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Q&A: Floyd Landis on not racing, racing, and potentially ruining gravel

The 46-year-old lined up at Big Sugar Gravel over the weekend, after a long hiatus from bike racing.

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When I heard that Floyd Landis was going to Costa Rica to race in the four-day stage race known as La Ruta, I texted him asking if we could chat.

“Regrettably, yes, I seem to have signed up for that,” he wrote back.

Fifteen years after a doping positive disqualified his Tour de France overall victory and changed his life, Landis was going back to a race. While La Ruta would have been his first time at the start of a marquee event in a long while, more importantly, it marked a return to fitness, something Landis wasn’t sure he would regain after a decade off the bike.

During our chat, Landis told me he was gravel-curious but didn’t have anything on the calendar yet. When La Ruta was postponed due to the Covid pandemic, he decided to go to Bentonville, Arkansas to race last Saturday’s Big Sugar Gravel.

Below is the first half of our two-part interview.

VeloNews: How long did you train for La Ruta?

Floyd Landis: Three to four months. That should be long enough, right? I actually don’t know anything about bike racing, this is entirely new to me. It’s like I deleted it all.

But, I can get in shape pretty quickly. Once you ride that much for that long.. Also, I’m 46 years old so I’m not gonna go out and try and win some death march race.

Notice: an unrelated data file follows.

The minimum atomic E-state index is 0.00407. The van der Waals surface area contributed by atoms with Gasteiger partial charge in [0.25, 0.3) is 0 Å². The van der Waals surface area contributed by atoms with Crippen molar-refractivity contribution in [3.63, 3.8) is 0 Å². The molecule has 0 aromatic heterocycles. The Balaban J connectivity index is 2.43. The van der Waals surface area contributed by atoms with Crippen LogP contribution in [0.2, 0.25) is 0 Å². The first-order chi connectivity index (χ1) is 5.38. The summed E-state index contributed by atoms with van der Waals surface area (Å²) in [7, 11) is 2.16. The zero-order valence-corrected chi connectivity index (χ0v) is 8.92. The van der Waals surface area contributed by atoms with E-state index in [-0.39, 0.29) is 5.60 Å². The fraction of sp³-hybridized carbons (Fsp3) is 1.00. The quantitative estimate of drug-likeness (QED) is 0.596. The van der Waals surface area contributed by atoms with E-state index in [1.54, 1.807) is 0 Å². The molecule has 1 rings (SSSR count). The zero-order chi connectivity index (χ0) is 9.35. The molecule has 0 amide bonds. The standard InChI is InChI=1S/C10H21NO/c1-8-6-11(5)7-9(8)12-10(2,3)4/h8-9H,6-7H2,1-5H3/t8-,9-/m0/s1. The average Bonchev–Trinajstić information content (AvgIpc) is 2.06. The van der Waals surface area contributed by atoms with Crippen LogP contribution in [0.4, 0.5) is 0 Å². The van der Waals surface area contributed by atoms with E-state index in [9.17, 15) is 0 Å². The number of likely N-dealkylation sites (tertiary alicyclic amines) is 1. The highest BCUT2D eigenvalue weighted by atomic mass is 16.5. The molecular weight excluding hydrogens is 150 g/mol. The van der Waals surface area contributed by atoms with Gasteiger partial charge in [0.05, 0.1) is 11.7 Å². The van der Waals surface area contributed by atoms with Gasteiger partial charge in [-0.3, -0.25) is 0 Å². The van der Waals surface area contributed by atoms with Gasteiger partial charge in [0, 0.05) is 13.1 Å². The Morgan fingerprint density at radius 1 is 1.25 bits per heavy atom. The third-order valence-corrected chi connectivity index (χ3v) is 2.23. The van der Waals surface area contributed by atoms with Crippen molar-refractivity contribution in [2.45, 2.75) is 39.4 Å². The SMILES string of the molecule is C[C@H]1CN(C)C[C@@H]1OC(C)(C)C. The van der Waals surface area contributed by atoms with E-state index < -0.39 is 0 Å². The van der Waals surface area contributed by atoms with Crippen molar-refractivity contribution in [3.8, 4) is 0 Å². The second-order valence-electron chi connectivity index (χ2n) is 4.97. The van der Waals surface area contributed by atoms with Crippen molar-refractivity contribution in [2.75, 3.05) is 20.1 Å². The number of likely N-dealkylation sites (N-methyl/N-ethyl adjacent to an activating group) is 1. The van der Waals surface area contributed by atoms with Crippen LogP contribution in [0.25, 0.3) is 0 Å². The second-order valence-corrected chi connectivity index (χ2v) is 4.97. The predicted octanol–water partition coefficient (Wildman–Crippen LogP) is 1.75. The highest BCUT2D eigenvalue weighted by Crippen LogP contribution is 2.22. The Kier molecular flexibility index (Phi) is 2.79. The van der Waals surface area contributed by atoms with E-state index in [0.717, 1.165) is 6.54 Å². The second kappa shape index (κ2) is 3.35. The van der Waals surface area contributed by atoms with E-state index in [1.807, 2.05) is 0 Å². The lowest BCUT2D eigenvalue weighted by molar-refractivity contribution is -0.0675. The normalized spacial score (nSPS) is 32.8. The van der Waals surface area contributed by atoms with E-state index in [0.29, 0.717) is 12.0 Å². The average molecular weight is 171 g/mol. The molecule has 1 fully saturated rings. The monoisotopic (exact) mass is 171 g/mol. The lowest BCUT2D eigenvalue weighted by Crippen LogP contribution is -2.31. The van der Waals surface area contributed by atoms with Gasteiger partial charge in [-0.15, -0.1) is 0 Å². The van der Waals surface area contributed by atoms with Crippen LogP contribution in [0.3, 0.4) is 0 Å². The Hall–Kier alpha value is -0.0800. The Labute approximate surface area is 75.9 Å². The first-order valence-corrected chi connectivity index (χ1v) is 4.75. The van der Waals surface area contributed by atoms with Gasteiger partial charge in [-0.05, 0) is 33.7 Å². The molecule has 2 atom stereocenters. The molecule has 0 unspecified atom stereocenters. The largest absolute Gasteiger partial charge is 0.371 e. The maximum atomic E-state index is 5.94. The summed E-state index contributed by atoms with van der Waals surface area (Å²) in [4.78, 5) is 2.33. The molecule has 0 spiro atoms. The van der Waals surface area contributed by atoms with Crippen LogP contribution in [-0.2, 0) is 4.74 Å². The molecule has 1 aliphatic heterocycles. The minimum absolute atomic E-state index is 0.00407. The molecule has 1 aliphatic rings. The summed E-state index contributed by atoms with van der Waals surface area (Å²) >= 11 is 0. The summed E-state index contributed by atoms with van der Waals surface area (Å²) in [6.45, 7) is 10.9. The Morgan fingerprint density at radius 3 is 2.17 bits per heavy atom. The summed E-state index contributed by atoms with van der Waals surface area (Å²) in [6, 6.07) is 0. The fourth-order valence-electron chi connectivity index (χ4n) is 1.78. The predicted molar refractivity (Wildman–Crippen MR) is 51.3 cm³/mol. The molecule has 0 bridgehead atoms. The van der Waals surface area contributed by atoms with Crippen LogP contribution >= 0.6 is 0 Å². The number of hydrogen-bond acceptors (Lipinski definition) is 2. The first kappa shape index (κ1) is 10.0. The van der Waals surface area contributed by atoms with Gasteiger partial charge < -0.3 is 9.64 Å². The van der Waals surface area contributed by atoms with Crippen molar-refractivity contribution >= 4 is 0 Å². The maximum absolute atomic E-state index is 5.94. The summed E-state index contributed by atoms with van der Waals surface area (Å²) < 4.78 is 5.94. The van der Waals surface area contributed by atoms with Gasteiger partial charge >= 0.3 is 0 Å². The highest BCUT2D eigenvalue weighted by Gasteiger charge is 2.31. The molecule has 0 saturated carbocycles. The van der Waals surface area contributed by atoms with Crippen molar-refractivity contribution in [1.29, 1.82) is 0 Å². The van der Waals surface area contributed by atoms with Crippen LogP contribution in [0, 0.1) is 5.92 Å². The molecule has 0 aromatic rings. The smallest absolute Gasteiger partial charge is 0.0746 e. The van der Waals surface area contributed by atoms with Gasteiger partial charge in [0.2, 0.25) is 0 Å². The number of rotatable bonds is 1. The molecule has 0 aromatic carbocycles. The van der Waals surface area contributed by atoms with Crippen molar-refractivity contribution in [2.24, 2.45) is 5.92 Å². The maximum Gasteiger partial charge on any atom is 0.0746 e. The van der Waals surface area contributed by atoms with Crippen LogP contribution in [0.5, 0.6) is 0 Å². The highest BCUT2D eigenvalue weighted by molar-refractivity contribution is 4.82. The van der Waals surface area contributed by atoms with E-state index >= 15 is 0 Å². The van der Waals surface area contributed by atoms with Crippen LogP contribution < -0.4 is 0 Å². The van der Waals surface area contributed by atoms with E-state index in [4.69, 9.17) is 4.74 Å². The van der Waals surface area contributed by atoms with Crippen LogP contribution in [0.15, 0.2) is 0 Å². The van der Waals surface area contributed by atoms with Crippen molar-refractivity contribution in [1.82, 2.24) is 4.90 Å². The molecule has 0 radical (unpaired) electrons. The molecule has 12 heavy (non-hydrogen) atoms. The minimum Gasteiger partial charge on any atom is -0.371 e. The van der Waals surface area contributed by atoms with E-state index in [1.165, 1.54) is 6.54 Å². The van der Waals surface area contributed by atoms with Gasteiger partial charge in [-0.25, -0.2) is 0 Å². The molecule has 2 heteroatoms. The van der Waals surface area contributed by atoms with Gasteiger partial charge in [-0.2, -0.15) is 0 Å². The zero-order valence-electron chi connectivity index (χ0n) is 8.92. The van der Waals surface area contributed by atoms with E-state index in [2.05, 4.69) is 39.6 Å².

VN: What is training like for you?

FL: I try and get in my head like I did when I first started riding. I turn my phone off, have some music in my head and try and ride my bike. It’s kinda like a drug; if you get in a zone when you’re just pedaling and it’s you and your thoughts, there’s something really good about it.

When I was training for racing it was really just riding hard. It was mind-altering in a nice way. The whole idea of writing out a training program and saying, ‘I’m gonna go do this’ —  I couldn’t do that at this point. I think riding really hard is probably just as effective a training plan as trying to map something specific out. I never liked that to begin with. If there was a hill, I’d just ride hard to the top of it and that was the training.

Landis raced the Woodsplitter MTB race in Vermont in September as prep for La Ruta. (Photo: Peak Races)

VN: Who turned you on to La Ruta?

FL: I had met Travis [Ketcham, who owns Spartan Race, parent company of La Ruta] three or four years ago and he tried to talk me into doing race. Initially I agreed, and then I looked at it.

Last summer because of Covid, I started riding more regularly than I was. It felt good again for the first time in 15 years. It had always had a bad association with it. Covid, it had this mind-altering effect on time and everything else, and it helped me; I could go ride my bike again. I found the joy. I reached out to him and said, ‘I think I can do this now.’